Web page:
Thursday, February 12, 2009

Free Agency: A Look Ahead

The Free Agency period is coming up in a few weeks and teams around the league will be making decisions which players to extend offers to and which players to let go. While the Steelers have never been big players in free agency (and don't expect that to change this year), there are some big-name free agents on the market that will likely change teams this offseason.

But what is the story behind the story? The salary cap, which in 2009 is $123 million. Over the next few months, you'll often hear the phrase "making cap room" with regards to teams letting veteran players with high salaries walk and opting to sign younger players.

Here's an approximate list of the amount of cap space teams have heading into Free Agency 2009. Look for the teams at the top to make some big moves, while the teams at the bottom will be quiet and likely have to cut some players to get under the cap.

All 32 teams ranked by current salary cap space against the 2009 limit of $123 million per club. They are ranked from most cap room (Tampa) to least (NY Jets).

1. Tampa Bay: $42 million
2. Arizona: $41m
3. Denver: $34m
4. Kansas City: $33m
5. Tennessee: $31m
6. Miami: $28m
7. Buffalo: $27m
8. Detroit: $26m
9. San Francisco: $26m
10. Houston: $25m
11. Philadelphia: $25m
12. Cincinnati: $22m
13. New England: $21m
14. Minnesota: $20m
15. Atlanta: $20m
16. Pittsburgh: $19m
17. Baltimore: $19m
18. Chicago: $19m
19. Green Bay: $18m
20. Cleveland: $17m
21. Jacksonville: $16m
22. San Diego: $14m
23. New York Giants: $11m
24. Dallas: $10m
25. Carolina: $9m
26. Seattle: $9m
27. St. Louis: $8m
28. Oakland: $4m
29. Indianapolis: $2m
30. Washington: -$3m
31. New Orleans: -$5m
32. New York Jets: -$7m

What does all this mean? Not a lot, but it does mean that some teams out there (Tampa, Arizona, Denver, KC, Tennessee...) have the ability to fill their needs with proven veteran players via free agency. Meanwhile, other clubs such as the Colts, Redskins, Saints, and Jets will need to spend their money wisely and will be more likely to work on fixing their holes in the draft.

Another thing to keep an eye on is teams releasing/trading players that have 1 year left on their contracts. Contracts tend to be scaled towards a higher payout at the end of contracts, which enables teams to save money in the short-term and cut that player if they do not play to their potential. They still have to pay some of the salary and benefits (such as the signing bonus) but it can save teams money. These are the players that tend to hold out of training camp in the hopes of getting a new contract.

So what does this mean for the Steelers?

Here is the Steelers outlook for 2009 Free Agency:
Unrestricted Free Agents: Max Starks, Bryant McFadden, Charlie Batch, Byron Leftwich, Nate Washington, Chris Kemoeatu, Marvel Smith, Keyaron Fox, Andre Frazier

The Steelers designated Starks as a "transition player" last year and shelled out a bunch of money for him. Personally, I think he is the most important UFA to re-sign. He's still young and did a great job at left tackle when he has filled in the last two years. Marvel Smith is older and injury-prone. With the rise of Willie Gay this year, Bryant McFadden saw even less time in the secondary, but he did prove himself to be worthy of a starting position. He isn't a true shut-down corner yet, but he has better ball skills than Ike Taylor. It would be great to be able to re-sign him, but someone who needs cornerbacks might overpay him. The Steelers will also have to make a decision between Batch and Leftwich. Both parties seem to agree that Leftwich was a one-year addition and that he could still find a starting job somewhere (Minnesota?). Look for the Steelers to make a strong run at keeping Batch.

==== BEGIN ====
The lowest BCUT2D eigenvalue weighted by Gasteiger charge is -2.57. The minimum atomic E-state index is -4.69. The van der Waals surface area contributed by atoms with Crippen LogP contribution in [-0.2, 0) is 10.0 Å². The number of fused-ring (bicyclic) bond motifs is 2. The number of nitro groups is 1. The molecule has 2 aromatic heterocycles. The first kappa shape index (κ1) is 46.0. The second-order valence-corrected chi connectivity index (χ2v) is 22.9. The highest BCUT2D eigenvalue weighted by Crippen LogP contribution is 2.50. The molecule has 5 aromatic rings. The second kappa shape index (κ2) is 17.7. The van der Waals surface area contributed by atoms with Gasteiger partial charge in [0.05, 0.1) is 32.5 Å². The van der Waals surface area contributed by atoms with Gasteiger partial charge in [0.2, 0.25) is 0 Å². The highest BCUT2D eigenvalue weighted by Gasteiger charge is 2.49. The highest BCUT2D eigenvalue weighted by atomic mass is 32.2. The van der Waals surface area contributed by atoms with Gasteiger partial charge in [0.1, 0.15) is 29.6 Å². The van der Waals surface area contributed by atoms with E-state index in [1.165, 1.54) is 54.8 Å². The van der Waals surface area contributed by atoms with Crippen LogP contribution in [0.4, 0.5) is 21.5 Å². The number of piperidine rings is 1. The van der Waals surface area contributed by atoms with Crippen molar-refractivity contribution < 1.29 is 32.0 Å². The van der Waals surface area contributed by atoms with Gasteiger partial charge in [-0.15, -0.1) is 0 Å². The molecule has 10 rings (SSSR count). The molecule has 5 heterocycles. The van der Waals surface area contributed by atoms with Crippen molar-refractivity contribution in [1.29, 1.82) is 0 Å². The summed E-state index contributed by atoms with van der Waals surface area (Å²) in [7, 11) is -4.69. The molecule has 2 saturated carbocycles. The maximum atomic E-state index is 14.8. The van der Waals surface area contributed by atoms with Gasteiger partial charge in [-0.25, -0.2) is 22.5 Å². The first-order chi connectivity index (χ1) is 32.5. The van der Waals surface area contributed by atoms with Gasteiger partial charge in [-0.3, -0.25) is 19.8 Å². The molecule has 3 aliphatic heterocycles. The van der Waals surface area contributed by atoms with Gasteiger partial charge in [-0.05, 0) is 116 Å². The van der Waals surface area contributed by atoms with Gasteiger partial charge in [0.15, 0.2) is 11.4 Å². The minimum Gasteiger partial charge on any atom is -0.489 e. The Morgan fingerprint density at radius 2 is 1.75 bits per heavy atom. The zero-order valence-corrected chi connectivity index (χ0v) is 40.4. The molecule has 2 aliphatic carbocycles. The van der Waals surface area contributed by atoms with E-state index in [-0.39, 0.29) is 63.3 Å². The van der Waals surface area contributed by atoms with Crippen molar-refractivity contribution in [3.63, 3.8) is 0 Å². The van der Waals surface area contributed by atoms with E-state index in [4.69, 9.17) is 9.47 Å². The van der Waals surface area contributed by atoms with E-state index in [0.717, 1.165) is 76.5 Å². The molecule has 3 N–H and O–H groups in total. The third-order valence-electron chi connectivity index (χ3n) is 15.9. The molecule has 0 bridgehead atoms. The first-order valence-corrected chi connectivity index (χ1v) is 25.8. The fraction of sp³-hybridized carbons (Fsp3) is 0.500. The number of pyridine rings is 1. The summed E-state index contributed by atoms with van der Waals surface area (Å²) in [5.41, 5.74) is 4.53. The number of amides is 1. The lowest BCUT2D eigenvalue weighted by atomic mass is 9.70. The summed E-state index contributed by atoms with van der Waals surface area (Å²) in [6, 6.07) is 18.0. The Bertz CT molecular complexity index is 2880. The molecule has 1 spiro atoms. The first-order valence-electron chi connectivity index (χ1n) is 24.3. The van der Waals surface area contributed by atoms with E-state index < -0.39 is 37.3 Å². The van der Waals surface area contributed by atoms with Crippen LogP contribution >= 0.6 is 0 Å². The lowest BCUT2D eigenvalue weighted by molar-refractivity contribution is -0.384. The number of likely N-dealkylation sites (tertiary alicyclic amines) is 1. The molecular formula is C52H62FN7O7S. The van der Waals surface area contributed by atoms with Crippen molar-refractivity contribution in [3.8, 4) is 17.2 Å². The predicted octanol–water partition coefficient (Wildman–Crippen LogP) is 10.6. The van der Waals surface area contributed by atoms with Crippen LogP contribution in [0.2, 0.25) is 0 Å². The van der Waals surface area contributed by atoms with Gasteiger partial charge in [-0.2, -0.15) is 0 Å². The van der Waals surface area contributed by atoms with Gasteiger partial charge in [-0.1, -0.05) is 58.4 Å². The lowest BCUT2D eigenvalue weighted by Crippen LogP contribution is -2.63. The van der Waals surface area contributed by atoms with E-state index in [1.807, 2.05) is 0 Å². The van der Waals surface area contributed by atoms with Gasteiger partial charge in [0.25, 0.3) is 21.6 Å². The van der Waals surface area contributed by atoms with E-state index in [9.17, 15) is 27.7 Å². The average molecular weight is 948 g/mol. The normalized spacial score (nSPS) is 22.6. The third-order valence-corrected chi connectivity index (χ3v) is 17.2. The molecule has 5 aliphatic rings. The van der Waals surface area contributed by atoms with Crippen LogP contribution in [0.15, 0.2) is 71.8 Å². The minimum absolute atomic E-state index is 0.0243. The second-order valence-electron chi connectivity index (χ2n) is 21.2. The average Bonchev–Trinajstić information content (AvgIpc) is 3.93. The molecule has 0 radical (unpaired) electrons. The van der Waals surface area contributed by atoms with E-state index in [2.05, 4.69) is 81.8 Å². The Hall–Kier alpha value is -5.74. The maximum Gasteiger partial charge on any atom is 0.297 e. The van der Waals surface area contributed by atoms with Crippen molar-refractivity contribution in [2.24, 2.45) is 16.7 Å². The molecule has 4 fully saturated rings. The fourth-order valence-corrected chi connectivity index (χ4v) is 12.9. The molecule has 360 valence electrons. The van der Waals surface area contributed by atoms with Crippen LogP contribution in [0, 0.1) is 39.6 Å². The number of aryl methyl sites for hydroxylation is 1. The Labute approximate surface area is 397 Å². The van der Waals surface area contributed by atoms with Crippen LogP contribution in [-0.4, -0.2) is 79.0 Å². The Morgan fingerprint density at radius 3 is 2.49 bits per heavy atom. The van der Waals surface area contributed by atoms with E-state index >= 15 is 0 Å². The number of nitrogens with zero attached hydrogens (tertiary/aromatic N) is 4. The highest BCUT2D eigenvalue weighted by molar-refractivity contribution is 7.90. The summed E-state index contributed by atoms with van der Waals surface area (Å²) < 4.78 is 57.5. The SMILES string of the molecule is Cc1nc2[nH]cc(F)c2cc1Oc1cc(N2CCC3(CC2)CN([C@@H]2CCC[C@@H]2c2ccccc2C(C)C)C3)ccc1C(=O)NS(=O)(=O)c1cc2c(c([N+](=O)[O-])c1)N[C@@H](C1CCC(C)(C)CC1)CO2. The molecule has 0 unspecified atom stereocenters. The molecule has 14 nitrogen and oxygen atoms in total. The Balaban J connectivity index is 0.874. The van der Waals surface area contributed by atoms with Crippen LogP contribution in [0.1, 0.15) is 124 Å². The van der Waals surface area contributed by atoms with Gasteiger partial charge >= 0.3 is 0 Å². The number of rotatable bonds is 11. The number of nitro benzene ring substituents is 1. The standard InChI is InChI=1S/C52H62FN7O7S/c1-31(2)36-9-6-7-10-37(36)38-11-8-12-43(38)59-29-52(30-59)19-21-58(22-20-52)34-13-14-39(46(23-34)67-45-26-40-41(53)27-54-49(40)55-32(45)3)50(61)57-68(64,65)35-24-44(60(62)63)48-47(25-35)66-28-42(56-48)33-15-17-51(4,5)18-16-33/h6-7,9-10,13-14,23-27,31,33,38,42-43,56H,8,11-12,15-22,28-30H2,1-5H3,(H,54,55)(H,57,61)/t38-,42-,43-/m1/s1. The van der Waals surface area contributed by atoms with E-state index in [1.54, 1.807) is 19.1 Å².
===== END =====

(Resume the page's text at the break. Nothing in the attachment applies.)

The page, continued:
Restricted Free Agents: Willie Colon, Anthony Smith, Trai Essex, Carey Davis

Now, here's the big list:

Players with 1 year left on their current contracts: James Harrison, Hines Ward, Brett Keisel, Heath Miller, Ryan Clark, Jeff Reed, Casey Hampton, Deshea Townsend, Larry Foote, Justin Hartwig

That's a lot of big-name players that have all been key pieces to the team during their two Super Bowl championships (except Ryan Clark, who was only here for the latter). Of these players, only Larry Foote and Heath Miller will be under 30 by the end of next season. In the past, the Steelers have made it a point not to dole out big contracts to players over 30. However, given Harrison's production the past few years and his relative lack of playing time during the early part of his carrer, he may become the exception to the rule. Ward and Townsend have spent their entire careers with the Steelers and will likely do their best to negotiate contracts to allow them to retire as Steelers.

This is obviously just the beginning and the Steelers have some big choices to make. But if the past decade has taught us anything, it's that the Rooneys and Kevin Colbert (directer of football operations) are very very good at making decisions about players (the Sean Mahan disaster of 2007 aside). Let's not forget, we've won two Super Bowls in the last 4 years. How many have New England, San Diego, Dallas, and everyone else not named the Giants or Colts won in that time? Zero.



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